Is bigger better?

The NBA has a curious method of improving its lackluster product – thin the level of competition even more. The Charlotte Bobcats become the NBA’s 30th team as they enter their first season of play.

If you’re expecting a team full of high flying dunkers and sharp shooters spotting up from deep, featuring scores from the 1980s, please look elsewhere.

Not even the most well established of today’s teams can provide the thrills of the NBA’s Golden Era.

The tired mantra of “defense wins championships” has destroyed any hope of seeing the days of high flying action anytime soon. Burly, untalented seven-footers now patrol the lane, remnants of a day when Shaq could still dominate the paint and teams had to compensate. The result is a game that is both slow and ugly, kind of like the players that are ruining it. For every Kobe Bryant in the League there are too many Calvin Booths. Overpaid because they are tall, woefully lacking skill because, well, they are tall.

But it is not these oversize behemoth’s faults.

Simply not everyone can be a superstar. Then why was the NBA so much better 20 years ago? The answer isn’t all that simple, but here are two of the major reasons. What purists point to as the prime is the transition directly from high school to the NBA.

The argument is that without at least a couple of years of college players won’t fully develop the fundamentals needed to compete at the highest level. King LeBron notwithstanding, there are plenty of no name high school players who never make it and are polluting the talent level the NBA has now.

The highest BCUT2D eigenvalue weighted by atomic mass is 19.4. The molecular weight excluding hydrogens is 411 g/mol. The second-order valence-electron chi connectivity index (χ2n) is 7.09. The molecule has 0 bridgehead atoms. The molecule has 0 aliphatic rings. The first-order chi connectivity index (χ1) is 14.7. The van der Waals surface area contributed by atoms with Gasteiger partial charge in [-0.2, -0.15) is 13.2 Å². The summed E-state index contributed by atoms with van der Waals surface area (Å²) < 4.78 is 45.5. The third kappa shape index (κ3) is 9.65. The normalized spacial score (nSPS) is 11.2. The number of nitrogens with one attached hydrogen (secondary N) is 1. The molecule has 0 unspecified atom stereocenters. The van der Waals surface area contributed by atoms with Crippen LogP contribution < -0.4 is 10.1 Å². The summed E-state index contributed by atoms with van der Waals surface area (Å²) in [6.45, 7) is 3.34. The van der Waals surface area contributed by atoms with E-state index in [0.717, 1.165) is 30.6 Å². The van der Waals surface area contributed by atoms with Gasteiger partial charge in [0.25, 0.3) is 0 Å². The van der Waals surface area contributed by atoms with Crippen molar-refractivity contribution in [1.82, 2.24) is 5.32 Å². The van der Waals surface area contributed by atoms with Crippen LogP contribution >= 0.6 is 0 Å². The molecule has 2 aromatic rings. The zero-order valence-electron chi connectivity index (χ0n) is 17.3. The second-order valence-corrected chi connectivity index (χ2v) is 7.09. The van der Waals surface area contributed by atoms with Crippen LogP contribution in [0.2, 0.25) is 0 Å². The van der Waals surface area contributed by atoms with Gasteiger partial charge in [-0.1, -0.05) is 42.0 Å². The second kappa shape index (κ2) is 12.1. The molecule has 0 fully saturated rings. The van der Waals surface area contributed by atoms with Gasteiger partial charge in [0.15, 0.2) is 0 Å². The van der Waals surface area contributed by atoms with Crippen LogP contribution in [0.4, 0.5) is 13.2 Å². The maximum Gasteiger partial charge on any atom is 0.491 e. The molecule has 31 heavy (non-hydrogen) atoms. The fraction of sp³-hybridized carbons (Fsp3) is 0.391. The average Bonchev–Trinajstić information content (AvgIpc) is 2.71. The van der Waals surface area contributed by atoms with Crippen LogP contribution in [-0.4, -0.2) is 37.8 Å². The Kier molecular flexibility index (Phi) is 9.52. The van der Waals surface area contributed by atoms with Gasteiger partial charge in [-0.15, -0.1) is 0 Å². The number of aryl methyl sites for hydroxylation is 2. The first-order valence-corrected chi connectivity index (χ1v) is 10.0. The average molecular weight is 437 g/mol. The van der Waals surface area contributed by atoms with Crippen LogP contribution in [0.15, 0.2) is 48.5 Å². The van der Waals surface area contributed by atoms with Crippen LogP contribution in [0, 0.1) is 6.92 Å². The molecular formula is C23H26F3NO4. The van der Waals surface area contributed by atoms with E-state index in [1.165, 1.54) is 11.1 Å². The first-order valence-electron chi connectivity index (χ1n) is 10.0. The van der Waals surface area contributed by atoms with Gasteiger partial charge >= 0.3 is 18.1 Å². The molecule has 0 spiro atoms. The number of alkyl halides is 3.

That argument is only part of a larger problem the NBA faces. The Bobcats are the 30th team to enter this league. The NBA needs to be subtracting teams, not adding new ones into a city that already proved it wouldn’t support pro basketball. It doesn’t make financial sense, and if you’ve seen the team’s roster, it doesn’t make basketball sense either.

If there were a few less teams, and there are plenty of unprofitable ones to choose from to get rid of, the level of player talent on each team would go up significantly. This is not a popular idea, but neither is seeing a game where the score doesn’t break 90 on either side.

Fans enjoy the NBA because it is fast paced and features almost nonstop exciting play, unlike baseball or football. However the game is in danger of becoming just as boring as watching the lawn grow.

The Bobcat’s come to the Rose Garden on Saturday the 16 to face the Blazers, and Portlanders can see what I mean.